In tackling the challenges of affordable housing, the Canadian city of Vancouver put the decision-making power where it belongs: with its people. The 2,530,746 Vancouverites were encouraged to share their ideas on the allocation of the estimated $30 million revenue generated by the Empty Homes Tax. The appeal led to over 5.500 votes and 450 reactions, sparking fruitful conversation between citizens.
The City’s Housing Vancouver Strategy is part of a government attempt to counter Vancouver’s skyrocketing property prices and rents. Various initiatives aim to increase the supply of rental homes and to return empty or under-used properties back into the renting pool to serve as living or working spaces.
The most notable of these government measures was perhaps the Empty Homes Tax, which subjected said properties to a tax of 1% of their assessed value. Ultimately, 4.6% or over 8.481 properties were declared to be liable.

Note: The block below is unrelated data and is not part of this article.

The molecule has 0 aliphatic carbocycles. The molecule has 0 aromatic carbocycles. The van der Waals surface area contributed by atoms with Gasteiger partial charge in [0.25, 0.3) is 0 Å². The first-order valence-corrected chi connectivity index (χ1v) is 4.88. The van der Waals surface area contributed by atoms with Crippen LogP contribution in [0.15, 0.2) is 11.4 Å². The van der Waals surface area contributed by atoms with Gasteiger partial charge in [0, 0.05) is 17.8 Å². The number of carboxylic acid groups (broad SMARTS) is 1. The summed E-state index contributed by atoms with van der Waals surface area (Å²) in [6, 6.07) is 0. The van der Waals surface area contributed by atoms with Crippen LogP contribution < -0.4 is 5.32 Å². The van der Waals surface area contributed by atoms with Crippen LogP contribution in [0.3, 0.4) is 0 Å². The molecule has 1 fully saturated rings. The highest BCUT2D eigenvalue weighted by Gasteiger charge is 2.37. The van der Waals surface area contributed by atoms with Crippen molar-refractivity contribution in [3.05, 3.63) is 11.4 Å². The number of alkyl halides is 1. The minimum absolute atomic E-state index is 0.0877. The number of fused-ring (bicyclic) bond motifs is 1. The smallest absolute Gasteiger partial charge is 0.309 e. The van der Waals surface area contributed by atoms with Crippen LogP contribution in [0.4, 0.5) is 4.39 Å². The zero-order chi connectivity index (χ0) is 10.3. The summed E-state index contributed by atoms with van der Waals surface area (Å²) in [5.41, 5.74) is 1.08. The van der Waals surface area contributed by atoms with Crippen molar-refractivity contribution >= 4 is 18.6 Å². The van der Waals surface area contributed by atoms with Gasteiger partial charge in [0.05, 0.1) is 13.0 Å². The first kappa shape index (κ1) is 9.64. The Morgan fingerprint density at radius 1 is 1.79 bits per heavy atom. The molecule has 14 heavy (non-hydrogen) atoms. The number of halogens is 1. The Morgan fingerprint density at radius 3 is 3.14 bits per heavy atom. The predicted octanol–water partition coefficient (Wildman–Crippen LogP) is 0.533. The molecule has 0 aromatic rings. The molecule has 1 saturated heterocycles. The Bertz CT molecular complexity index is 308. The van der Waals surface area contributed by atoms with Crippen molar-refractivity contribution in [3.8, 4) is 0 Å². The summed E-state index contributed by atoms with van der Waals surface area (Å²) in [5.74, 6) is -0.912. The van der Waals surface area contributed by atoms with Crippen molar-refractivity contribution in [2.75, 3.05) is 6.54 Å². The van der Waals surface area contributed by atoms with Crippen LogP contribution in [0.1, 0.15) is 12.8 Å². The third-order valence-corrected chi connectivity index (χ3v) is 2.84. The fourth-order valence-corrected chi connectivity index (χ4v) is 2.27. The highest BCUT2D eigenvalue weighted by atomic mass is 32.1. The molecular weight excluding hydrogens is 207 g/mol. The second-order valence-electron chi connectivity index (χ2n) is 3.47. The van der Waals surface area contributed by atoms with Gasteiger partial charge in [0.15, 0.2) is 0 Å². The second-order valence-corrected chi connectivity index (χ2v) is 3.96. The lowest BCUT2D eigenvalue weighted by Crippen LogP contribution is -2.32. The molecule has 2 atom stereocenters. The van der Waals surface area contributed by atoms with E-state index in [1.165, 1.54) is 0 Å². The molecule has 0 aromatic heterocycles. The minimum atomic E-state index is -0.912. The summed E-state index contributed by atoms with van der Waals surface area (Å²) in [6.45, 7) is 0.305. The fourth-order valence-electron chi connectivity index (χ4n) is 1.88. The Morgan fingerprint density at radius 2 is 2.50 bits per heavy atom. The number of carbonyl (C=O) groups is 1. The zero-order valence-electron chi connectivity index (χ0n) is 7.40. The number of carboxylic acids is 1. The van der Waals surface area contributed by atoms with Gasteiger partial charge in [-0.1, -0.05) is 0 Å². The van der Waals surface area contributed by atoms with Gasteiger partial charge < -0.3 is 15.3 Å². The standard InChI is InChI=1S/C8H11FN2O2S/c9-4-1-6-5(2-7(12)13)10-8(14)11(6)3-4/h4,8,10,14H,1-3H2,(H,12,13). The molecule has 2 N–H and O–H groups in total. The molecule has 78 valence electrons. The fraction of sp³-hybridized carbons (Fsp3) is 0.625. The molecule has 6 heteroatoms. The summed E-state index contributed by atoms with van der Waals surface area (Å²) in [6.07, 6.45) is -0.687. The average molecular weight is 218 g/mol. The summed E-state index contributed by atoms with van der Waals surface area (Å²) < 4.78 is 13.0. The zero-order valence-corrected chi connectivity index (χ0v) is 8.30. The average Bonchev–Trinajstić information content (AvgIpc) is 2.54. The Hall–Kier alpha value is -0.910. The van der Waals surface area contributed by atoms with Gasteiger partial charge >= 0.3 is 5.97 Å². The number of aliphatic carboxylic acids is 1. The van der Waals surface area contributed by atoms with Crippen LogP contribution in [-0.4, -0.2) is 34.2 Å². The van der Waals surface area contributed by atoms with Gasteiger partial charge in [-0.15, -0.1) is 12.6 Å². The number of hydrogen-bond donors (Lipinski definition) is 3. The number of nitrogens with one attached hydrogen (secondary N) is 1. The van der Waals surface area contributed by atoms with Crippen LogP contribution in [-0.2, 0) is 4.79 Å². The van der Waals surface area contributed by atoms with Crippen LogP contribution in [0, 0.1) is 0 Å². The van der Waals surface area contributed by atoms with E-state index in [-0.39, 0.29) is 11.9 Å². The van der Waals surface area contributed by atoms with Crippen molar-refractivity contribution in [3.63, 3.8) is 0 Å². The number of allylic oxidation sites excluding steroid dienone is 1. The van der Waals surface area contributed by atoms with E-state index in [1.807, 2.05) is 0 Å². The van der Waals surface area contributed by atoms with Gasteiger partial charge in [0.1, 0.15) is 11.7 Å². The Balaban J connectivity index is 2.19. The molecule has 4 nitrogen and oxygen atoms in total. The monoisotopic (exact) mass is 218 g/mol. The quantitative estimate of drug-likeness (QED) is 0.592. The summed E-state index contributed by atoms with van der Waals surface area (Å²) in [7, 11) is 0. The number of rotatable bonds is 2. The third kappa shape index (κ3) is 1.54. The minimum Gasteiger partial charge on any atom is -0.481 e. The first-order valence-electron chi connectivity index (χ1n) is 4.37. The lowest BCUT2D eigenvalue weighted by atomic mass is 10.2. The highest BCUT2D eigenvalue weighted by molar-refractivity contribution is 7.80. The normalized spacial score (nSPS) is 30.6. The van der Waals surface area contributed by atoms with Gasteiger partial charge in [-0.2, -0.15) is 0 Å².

In the first year of its operation, the Empty Homes Tax generated an estimated $30 million in total revenue. After deducting the initial implementation costs, all net revenue is reinvested towards affordable housing options.
In the spirit of democracy and civic engagement, citizens were invited to submit their ideas and weigh in on how to take on the affordable housing challenge.
The city’s call for input received over 650 registrations, 5.500 votes and 450 reactions. The voice of the people mainly called for more co-op housing, the increase of purpose-built rental accommodations and buying more land for affordable housing.
In the final phase, CitizenLab assisted the city of Vancouver in processing the input by clustering similar ideas and extracting valuable insights on voting behaviour. Knowledge is power, and in this case, it’s progress too.
“ OpenGov is very helpful in identifying where trends have been, and how to estimate future years. It allows us to see where we need to focus our financial energies. ”
Aimee Tihonivich, Budget and FInance Director, City of Pueblo